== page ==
Low input use, including total fertilizer input of less than 10 kg ha-1 on average, contributes to the Senegambia sub-region’s low crop yields. Although there is considerable variation across farming systems and countries, in the mid-1990s every country in Africa, south of the Sahara, was estimated to have a negative soil nutrient balance for nitrogen, potassium and phosphorus. Increased fertilizer use is seen by most practitioners as essential, reflected in the resolution by African Union members to reduce costs through national and regional level procurement, harmonization of taxes and regulations, the elimination of taxes and tariffs, and improving access to fertilizer, output market incentives, and credit from input suppliers. The cost of fertilization can also be reduced directly through fertilizer subsidies that were phased out as result of Western donor pressure since in the 1980s.

Agrochemicals, especially some synthetic fertilizers and pesticides, have caused negative effects on human and animal health and the environment in some parts of Africa; this has been exacerbated by unsafe application processes and inadequate access to information concerning handling and disposal practices. Pollution, particularly with respect to water bodies, may also result from inappropriate use. The economic, environmental and health costs associated with greater use of agrochemicals suggest that options involve reorienting research away from high-input blanket doses towards technologies that enable technically efficient applications specific to local soil conditions and towards integrated nutrient management approaches, experts have advised.

Increased use of both surface and ground water is required for The Gambia to be to make the level of productivity needed to be self-sufficient in any of its staple foods. Agricultural production there is predominantly rain-fed. Only 3.6% of agricultural land is irrigated below the regional average of 4%.compared to 37% in Asia and 15% in Latin America. This situation is made worse by the now highly erratic rainfall. On top of this, rising temperatures, perhaps due to climate change, decreased precipitation is turning more and more agricultural and potential ones into barren semi-arid ones.

Experts have tried to persuade Gambian government that smaller-scale irrigation, green water technologies such as water conservation, rainwater harvesting and community level water management need to be explored as alternatives to large-scale irrigation projects being eyed by Jammeh’s megalomaniac way of looking at things. Irrigation can come from both surface and ground water, drawing lessons from within and outside the region on viable small to medium scale irrigation techniques that require limited infrastructural development and can reach many farmers. Methods such as pumping from the rivers on an individual and small group basis, and locally manufactured drip systems are still to be fully exploited. Increasing the performance of agriculture requires an improvement in productivity on over 75% of the country’s farmlands few of which are bigger than two hectares.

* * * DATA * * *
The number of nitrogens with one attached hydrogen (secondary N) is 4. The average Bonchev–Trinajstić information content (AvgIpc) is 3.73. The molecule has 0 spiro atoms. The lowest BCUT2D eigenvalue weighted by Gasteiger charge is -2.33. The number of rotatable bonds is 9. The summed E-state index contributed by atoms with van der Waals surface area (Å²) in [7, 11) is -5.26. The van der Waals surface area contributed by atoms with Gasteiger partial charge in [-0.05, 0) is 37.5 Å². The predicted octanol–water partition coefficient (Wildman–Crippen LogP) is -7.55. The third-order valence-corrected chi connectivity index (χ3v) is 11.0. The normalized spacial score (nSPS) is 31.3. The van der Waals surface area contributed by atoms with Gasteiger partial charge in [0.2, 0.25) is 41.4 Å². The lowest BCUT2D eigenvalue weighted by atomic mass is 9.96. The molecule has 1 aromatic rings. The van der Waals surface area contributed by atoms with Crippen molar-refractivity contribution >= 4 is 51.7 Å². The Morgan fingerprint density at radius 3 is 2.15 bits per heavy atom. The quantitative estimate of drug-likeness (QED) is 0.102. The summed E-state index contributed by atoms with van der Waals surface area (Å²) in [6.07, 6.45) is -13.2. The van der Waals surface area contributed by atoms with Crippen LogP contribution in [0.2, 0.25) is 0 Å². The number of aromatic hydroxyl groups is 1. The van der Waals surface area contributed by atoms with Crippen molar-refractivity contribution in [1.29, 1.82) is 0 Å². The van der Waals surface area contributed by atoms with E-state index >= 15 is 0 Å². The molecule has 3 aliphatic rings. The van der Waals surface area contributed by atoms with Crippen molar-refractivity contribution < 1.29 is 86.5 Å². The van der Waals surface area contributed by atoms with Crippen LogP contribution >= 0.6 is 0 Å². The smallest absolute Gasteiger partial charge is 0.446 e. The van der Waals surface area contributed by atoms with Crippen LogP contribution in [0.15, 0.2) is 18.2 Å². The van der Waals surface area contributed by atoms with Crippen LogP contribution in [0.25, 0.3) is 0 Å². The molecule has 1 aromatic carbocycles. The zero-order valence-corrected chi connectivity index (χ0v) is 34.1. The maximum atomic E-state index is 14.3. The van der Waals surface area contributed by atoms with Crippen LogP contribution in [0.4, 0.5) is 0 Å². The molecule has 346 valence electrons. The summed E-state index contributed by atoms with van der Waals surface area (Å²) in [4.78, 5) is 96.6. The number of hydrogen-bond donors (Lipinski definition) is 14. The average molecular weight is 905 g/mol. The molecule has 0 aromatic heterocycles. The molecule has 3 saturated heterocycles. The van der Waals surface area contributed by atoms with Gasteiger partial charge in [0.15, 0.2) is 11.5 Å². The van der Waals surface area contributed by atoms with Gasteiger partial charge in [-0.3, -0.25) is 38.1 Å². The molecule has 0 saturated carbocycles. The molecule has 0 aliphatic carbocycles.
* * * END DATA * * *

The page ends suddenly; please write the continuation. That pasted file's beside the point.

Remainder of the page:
The small size of most farms in The Gambia tends to make them unsuitable for heavy machineries for weeding, tilling or watering. This brings in the necessity of some of cooperative arrangements for both their procuring and the use of them. But cooperatives, to be member-focused and effective, must be independent from both state and political authorities. They need an independence that The Gambia’s current dispensation does not allow.

An example of this was the water-management committees set up for rice farmers in the CRR under the Taiwanese rice production project several years ago. After the Taiwanese mission left on the conclusion of the project, the farmers were organized into these committees responsible for managing the small petrol-driven pumps with fuel bought with the fees collected from members. Almost all the committees at the time of the 2006 presidential election were headed by APRC stalwarts and it did not take long before they all died out after fees for fuel were all squandered, pumps, ran without lubricants and soon got damaged or destroyed.

President Jammeh, under his rule brought in over thrice the number of tractors procured into the country under Sir Dawda’s thirty-year rule. But in terms of impact and life-span, Jammeh’s have not managed to perform even more than 10%, one retire agric official has claimed. First, came scores of tractors, some even brought in by air, Quadaffi’s Libya, which were distributed through the notorious July 22nd Movement and naturally squandered, none lasting for more than five years. Then came hundreds from India/s Mahindra Corporation, meant for a private-sector player in partnership with the supplier but diverted by the grabby president, loaning some to local government authorities on credit for garbage collection, selling some privately without any payment to the supplier in India and leaving nearly half of the number to lie idly rusting.

Let us hope that President Jammeh will open eyes and ears sufficiently to know some of the many challenges confronting Gambian agriculture.